There isn't any Negro problem; there is only a white problem.
However, among those who concern themselves with the topic, the effectiveness of telling white people that they have unearned privilege has come into question: if white people do come to understand that they have it, how many would really be willing to give it up? And what about the other side of white privilege, the costs for whites of their racial membership? Might addressing those costs as well, or even instead, be a better way to convince white folks that they have a stake in understanding their own whiteness?
An earlier writer, James Baldwin, devoted enormous energy to getting white folks to think more deeply about the racial sides of themselves. Writing during the mid-twentieth century,
Focusing with intensity and compassion on the job of waking up white folks to their own ways and to who they were, Baldwin illuminated psychic spaces that history and ideology had shut behind doors, spaces rarely explored even by whites themselves. White people in the mid-twentieth century had largely come to acknowledge that conditions for "Negroes" should improve, but for whites the problem was always about "them"--what to do with them and for them--instead of about white people, and how they needed to do some work on themselves. White people,
One good starting point towards white self-awareness would be Rothenberg's collection of nineteen short essays and book excerpts. Many of today's best observers of white folks are represented here, and they discuss much more than the topic of privilege. In addition to McIntosh’s foundational essay, Richard Dyer addresses the question, “Why do most White people not see themselves as having a race?” bell hooks explains that for black people, whites do have a race; she also notes that coming to understand this critical gaze on themselves can upset white people at first, since “they believe that all ways of looking that highlight difference subvert the liberal belief in a universal subjectivity (we are all just people) that they think will make racism disappear.”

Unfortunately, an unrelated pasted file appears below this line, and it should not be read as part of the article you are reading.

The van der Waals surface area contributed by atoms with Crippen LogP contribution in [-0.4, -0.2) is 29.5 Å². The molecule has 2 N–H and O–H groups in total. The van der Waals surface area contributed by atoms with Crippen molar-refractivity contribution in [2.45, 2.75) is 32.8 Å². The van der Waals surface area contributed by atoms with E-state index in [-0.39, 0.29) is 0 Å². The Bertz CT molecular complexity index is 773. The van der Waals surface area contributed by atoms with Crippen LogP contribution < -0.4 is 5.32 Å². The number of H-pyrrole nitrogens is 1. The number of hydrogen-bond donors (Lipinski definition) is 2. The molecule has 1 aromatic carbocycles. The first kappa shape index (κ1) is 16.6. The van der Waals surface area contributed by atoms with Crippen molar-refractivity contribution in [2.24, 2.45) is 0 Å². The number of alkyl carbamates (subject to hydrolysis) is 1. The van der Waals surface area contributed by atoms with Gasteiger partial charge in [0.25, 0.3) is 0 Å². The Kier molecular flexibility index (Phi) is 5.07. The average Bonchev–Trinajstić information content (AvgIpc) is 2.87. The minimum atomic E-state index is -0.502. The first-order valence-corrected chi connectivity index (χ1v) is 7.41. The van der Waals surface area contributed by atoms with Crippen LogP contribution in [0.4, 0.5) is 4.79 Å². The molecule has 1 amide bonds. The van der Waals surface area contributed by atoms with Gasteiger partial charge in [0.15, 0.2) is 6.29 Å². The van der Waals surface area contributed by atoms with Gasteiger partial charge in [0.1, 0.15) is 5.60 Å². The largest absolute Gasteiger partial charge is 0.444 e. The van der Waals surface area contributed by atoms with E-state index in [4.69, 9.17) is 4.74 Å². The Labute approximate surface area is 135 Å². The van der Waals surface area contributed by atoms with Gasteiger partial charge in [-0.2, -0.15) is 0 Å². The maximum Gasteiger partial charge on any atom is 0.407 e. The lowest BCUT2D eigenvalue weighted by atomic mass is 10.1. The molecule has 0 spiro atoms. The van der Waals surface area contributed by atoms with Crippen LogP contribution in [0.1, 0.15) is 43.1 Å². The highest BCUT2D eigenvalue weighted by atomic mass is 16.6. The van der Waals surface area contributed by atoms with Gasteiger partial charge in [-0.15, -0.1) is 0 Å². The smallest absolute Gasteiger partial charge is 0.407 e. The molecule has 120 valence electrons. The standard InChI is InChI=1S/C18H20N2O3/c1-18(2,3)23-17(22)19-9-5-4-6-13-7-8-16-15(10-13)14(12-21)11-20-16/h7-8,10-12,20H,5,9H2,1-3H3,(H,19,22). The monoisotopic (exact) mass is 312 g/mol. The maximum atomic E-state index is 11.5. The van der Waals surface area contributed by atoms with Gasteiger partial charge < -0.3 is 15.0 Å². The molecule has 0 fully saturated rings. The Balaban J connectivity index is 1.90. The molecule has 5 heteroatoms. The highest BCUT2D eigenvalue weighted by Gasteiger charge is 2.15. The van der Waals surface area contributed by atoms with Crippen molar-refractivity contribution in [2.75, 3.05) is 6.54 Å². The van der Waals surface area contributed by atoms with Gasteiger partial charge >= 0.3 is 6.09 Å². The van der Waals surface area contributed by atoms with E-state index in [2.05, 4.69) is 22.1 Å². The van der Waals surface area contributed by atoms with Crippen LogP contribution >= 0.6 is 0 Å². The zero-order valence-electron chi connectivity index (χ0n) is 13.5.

David Roediger and James Barrett explain how white people got that way in the first place, and Karen Brodkin explains how Jewish Americans in particular did it more recently. As Brodkin writes, Jewish American soldiers returning from World War II benefitted from “the most massive affirmative action program in U.S. history,” the GI Bill of Rights, the benefits of which were “decidedly not extended to African Americans or to women of any race.” Other key voices, such as George Lipsitz, Charles W. Mills, Robert Jensen, and Tim Wise, also provide convincing evidence of the detailed benefits enjoyed by those with exclusive membership in the great white club.
Rothenberg divides the readings into four sections, the titles of which emphasize a particular word: "the power of invisibility" (which means, as the essays in this section explain, that whites commonly fail to see themselves as white, but also that such invisibility is empowering), "the power of the past" (the historical formations of whiteness and how they still benefit white people today), "the power of privilege" (how contemporary privilege works to empower white people), and "the power of resistance" (what caring, anti-racist white people can do to counter racism).
It seems, then, that in addition to being automatically privileged, white people are very "empowered" by their whiteness. However, this point can be a tough sell to those who are just trying to get by, and who don't see how they're hurting anyone. Learning about what whiteness lends to oneself is a valuable education, but it would probably be easier to swallow if accompanied by recognition and explanation of the downsides, for whites themselves, of being classified as white. And that would mean much more than just listening to uninformed complaints about the "reverse discrimination" of such things as affirmative action. Rothenberg is right to note in her introduction that "white privilege is the other side of racism," that it's the counterpart to racial oppression for non-white people. But whiteness has an opposing side for whites themselves, something that naturalist writer Wendell Berry described almost forty years ago as "white misery."
As Barack Obama noted in his recent speech on race in
But even in such a detailed dissection of current racial divisions, Obama had little time or space to address the misery brought on white people by their own racial membership. Failing to see the root causes of their own economic decline, and instead blaming their dwindling opportunities on the threat of blacks or Mexicans taking their jobs, is only one of many misery-inducing white misconceptions.
Nevertheless, among the many factors impinging on the lives of various sorts of white people, their racial membership itself is something that they usually take for granted rather than understand. And they do so even though their whiteness is something that almost always counts in their favor, rather than against them. The authors in Rothenberg’s book offer many avenues toward understanding by whites of their own privilege. I do wonder, though, what more it would take to push them beyond merely counting their blessings.
PS--If you're still wondering just what "white privilege" is, you could take a look at the 26 examples listed in this online abbreviation of Peggy McIntosh's essay; the full version has a list of 46 examples.